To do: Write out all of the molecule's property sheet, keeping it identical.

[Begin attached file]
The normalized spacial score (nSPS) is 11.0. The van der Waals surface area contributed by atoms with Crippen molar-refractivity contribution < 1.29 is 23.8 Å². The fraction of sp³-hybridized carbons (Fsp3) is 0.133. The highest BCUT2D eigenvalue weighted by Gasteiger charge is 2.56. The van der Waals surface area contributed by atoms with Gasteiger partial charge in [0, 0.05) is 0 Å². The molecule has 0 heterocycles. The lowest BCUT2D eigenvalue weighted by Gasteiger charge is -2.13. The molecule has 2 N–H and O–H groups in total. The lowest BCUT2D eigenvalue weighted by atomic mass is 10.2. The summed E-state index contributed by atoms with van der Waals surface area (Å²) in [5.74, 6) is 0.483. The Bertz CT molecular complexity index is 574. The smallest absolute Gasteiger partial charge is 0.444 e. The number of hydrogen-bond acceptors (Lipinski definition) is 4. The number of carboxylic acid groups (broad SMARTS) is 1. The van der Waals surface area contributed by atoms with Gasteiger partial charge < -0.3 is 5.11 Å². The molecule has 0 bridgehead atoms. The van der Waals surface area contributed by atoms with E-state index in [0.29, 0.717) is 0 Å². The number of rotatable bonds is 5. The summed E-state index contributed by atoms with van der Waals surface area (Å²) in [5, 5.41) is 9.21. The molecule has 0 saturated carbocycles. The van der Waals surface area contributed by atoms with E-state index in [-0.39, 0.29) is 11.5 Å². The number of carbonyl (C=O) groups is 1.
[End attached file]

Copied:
The normalized spacial score (nSPS) is 11.0. The van der Waals surface area contributed by atoms with Crippen molar-refractivity contribution < 1.29 is 23.8 Å². The fraction of sp³-hybridized carbons (Fsp3) is 0.133. The highest BCUT2D eigenvalue weighted by Gasteiger charge is 2.56. The van der Waals surface area contributed by atoms with Gasteiger partial charge in [0, 0.05) is 0 Å². The molecule has 0 heterocycles. The lowest BCUT2D eigenvalue weighted by Gasteiger charge is -2.13. The molecule has 2 N–H and O–H groups in total. The lowest BCUT2D eigenvalue weighted by atomic mass is 10.2. The summed E-state index contributed by atoms with van der Waals surface area (Å²) in [5.74, 6) is 0.483. The Bertz CT molecular complexity index is 574. The smallest absolute Gasteiger partial charge is 0.444 e. The number of hydrogen-bond acceptors (Lipinski definition) is 4. The number of carboxylic acid groups (broad SMARTS) is 1. The van der Waals surface area contributed by atoms with Gasteiger partial charge < -0.3 is 5.11 Å². The molecule has 0 bridgehead atoms. The van der Waals surface area contributed by atoms with E-state index in [0.29, 0.717) is 0 Å². The number of rotatable bonds is 5. The summed E-state index contributed by atoms with van der Waals surface area (Å²) in [5, 5.41) is 9.21. The molecule has 0 saturated carbocycles. The van der Waals surface area contributed by atoms with E-state index in [-0.39, 0.29) is 11.5 Å². The number of carbonyl (C=O) groups is 1.